This Week: Chip funding negotiations fail in the House and continue in the Senate ... Deal for market stabilization has no clear path forward … Drug rebates questioned and HHS asked to cut waste
Bipartisan CHIP Funding Talks Fail to Reach Agreement
House Republicans and Democrats have failed to agree on how to pay for a five-year funding extension of the Children’s Health Insurance Program (CHIP). Some believe this means the House will likely have to accept the package negotiated by Senate Republicans and Democrats.
The Energy and Commerce markup was contentious because Democrats did not support the Republican plan for paying for the five-year CHIP legislation. Republicans delayed a floor vote last week to try to negotiate a bipartisan compromise on CHIP offsets. However, both sides say they haven’t reached an agreement. Energy and Commerce Committee Chair Greg Walden (R-OR) said previously that, if the two parties couldn’t agree by Oct. 13, Republicans would drop the efforts and vote on the CHIP funding bill when they return next week.
Senators are keeping CHIP-offset negotiations private and it is not clear how close they are to a deal or what policies they’re considering to pay the $8.2 billion price of funding CHIP another five years.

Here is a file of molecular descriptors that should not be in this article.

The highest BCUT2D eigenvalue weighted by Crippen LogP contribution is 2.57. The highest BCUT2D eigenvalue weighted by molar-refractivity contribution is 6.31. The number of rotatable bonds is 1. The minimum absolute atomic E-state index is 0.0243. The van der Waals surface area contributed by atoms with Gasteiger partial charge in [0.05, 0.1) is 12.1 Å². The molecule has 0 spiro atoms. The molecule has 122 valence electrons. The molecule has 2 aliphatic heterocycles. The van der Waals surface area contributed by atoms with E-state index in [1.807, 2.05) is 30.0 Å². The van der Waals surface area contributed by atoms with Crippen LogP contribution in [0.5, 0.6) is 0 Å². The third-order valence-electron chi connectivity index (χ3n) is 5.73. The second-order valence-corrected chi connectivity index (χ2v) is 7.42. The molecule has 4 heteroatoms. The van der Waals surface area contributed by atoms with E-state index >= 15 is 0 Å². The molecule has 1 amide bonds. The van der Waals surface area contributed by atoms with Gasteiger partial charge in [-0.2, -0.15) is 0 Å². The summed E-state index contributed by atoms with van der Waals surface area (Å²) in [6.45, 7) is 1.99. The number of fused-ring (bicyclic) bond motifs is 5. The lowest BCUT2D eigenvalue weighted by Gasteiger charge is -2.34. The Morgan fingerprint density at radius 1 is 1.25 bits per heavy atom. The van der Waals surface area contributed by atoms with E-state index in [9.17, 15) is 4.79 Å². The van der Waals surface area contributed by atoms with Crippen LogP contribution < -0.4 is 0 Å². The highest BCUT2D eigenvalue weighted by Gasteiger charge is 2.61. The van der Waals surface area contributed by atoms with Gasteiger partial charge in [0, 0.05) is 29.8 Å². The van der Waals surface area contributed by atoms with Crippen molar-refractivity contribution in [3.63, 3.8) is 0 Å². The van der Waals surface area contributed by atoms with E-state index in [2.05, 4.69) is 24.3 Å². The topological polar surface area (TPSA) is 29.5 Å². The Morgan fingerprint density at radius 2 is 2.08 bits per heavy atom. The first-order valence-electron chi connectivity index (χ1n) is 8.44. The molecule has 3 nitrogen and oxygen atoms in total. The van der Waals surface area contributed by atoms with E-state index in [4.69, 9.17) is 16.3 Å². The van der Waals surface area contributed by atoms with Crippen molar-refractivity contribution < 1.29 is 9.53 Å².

States are increasing the pressure on Congress to renew the CHIP program because it expired on Sept. 30. While CMS is redistributing unspent funds to states, states are concerned about running out of money by the end of the year.
Energy and Commerce Committee to Hold Hearing on Opioid Epidemic Oct. 25
The Committee on Energy and Commerce will hold a hearing on Wednesday, Oct. 25, 2017, at 10 a.m. in 2123 Rayburn House Office Building. The hearing is entitled “Federal Efforts to Combat the Opioid Crisis: A Status Update on CARA and Other Initiatives.” Witnesses will be announced and are by invitation only. The hearing webcast will be available at http://energycommerce.house.gov/.
Witnesses will include Nora Volkow, director of the National Institute on Drug Abuse; Elinore McCance-Katz, assistant secretary for Mental Health and Substance Abuse at the Substance Abuse and Mental Health Services Administration; Anne Schuchat, principal deputy director of the Centers for Disease Control and Prevention; Neil Doherty, deputy assistant administrator of the Office of Diversion Control at the Drug Enforcement Administration; and Scott Gottlieb, FDA commissioner.
For more information click here https://energycommerce.house.gov/hearings/federal-efforts-combat-opioid-crisis-status-update-cara-initiatives.
Energy and Commerce Chair Wants HHS to Cut Waste
House Energy & Commerce Chair Greg Walden (R-OR) in an Oct. 18 letter asked HHS Acting Secretary Eric Hargan to look at how the Environmental Protection Agency and the departments of Commerce and Energy are working to cut down on administrative waste. HHS had told the committee back in July that it would cut back on administrative waste by “reimagining” the department and working with the Office of Inspector General and Government Accountability Office to end improper use of taxpayer dollars.